FULTON MARKET — Single-digit temperatures. Four-hour waits. Work.
For those that really love Hot Doug's, there's not a whole lot that will stand in there way when Doug Sohn's famed sausages are on the menu.
Dave Burke, a Rogers Park resident who works in computer retail, claimed his first-in-line spot with a hamburger bean bag chair at 6 a.m. Monday. By 8 a.m., he was waiting outside with others in single-digit temperatures — two hours before the Hot Doug's pop-up at Publican Quality Meats would open.
"I wasn't going to stand outside in the cold without the sun up. I'm not climbing Mt. Everest," said Burke, 29. Instead, he watched his spot in line from his nearby car, watching YouTube videos to pass the time.
Burke was supposed to work Monday, but ended up switching shifts with a co-worker. This was the first time Burke's company was offering time-and-a-half to work the Martin Luther King Jr. holiday.
"I swapped out to spend more money," Burke laughed. "I miss Doug."
Rogers Park resident Dave Burke was the first in line for Hot Doug's pop-up at Publican Quality Meats in the West Loop at 6 a.m. Monday. [Twitter/@frydchickenpapi]
While Burke may have waited four hours for his Hot Doug's fix, lines for most were much more reasonable. Customers in line at 10 a.m. for the Hot Doug's pop-up waited about an hour in the cold before ordering their sausage of choice. Later, lines were shorter.
Burke is among a group of Hot Doug's fans who has a Hot Doug's tattoo that entitled devotees to free Hot Doug's for life before the establishment closed; his is on the back of his arm, hidden beneath warm layers Monday.
"I got it a couple of months before he closed," Burke said. "It's honestly just because I love that whole experience and the food. Doug was always extremely warm toward me, he's a good person, he's a good friend."
In the last week of Hot Doug's, Burke said he stood in the long hot dog line five times.
By 11:30 a.m. Monday, Sohn shook hands with about a half-dozen old customers and friends who had Hot Doug's tattoos Monday. He plans to stay at the restaurant, at 825 W. Fulton Market in the West Loop, until they close up shop at 6 p.m.
"It's been definitely a lot of familiar faces, but also people who never got to the restaurant [before it closed]," Sohn said inside Publican Quality Meats. "The one things I miss is the conversations that I had at the counter and seeing people keep coming back. There's not greater feeling."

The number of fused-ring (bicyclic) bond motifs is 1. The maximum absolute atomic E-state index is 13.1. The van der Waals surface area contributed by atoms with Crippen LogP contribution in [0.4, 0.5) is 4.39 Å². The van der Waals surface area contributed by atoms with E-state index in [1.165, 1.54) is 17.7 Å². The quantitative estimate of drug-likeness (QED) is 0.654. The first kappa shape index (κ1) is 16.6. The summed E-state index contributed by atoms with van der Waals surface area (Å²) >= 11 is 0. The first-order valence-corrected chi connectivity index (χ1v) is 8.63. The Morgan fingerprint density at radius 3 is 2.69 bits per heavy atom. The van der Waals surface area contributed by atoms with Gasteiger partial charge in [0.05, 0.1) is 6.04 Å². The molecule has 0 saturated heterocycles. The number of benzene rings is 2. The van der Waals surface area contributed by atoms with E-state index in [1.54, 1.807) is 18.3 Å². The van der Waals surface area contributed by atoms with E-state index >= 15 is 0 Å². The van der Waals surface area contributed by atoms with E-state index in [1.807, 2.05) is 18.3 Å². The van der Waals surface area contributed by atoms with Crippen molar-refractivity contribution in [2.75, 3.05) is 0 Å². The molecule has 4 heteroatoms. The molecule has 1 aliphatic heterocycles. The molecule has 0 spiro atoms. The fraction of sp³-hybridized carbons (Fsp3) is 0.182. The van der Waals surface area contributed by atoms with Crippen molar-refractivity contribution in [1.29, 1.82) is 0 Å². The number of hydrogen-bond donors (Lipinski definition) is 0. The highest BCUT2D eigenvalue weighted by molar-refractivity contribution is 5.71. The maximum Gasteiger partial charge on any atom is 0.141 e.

Old customers and friends waited in frigid temperatures to greet Hot Doug's Doug Sohn at Publican Quality Meats Monday. [DNAinfo/Stephanie Lulay]
On Monday, Burke nabbed all seven sausage varieties and Sohn's duck fat fries on the pop up menu. His favorites were the Bic Marcos, an apple bacon sage duck sausage, and the Chint Ross, an escargot and guanciale sausage. All were served on the same Chicago-made S. Rosen's buns Sohn served his dogs on at Hot Doug's.
"I got to taste everything," he said.
What makes someone so devoted to a now-defunct restaurant that they want to bear the brand's tattoo for life? It's something that meant far more than free sausage, Burke said.
"Outside of the incredible quality [of the food], the other half of that was the experience to me, waiting in line, walking up to the counter, and still with a line outside he would still slow down and actually give you 3-4 minutes of his time," he said. "He remembered [stories] I told him about my mother. He took his time."
Customers in line at 10 a.m. for the Hot Doug's pop-up at Publican Quality Meats waited about an hour in the cold before ordering their sausage of choice. Later, lines were shorter. [DNAinfo/Stephanie Lulay]
What's next for Doug?
In between greeting customers at Publican Quality Meats Monday, Sohn said he's still figuring out what comes next.
"I'm trying to figure that out now. Something, but I don't know what," Sohn said.
Could another restaurant be in Sohn's future, perhaps a second coming of Hot Doug's?
The answer, unfortunately for Chicago's encased meat lovers, is still no.
"Oh God, no. I know what's not next, and that's a restaurant," Sohn said.
Known for hours-long lines and it's namesake proprietor, Hot Doug's, at 3324 N. California Ave., closed in October 2014.
Last January, hot dog spin-off Frank Meats Patty opened in Hot Doug's Avondale storefront. But in December, the restaurant closed.
Since closing, Sohn has opened a Hot Doug's-themed concession stand at Wrigley Field, created his own Atomic Pizza with Piece Brewery for a good cause, and was honored with the "The Doug Sohn," a Chicago-style hot dog/fried chicken sandwich, at Honey Butter Fried Chicken.
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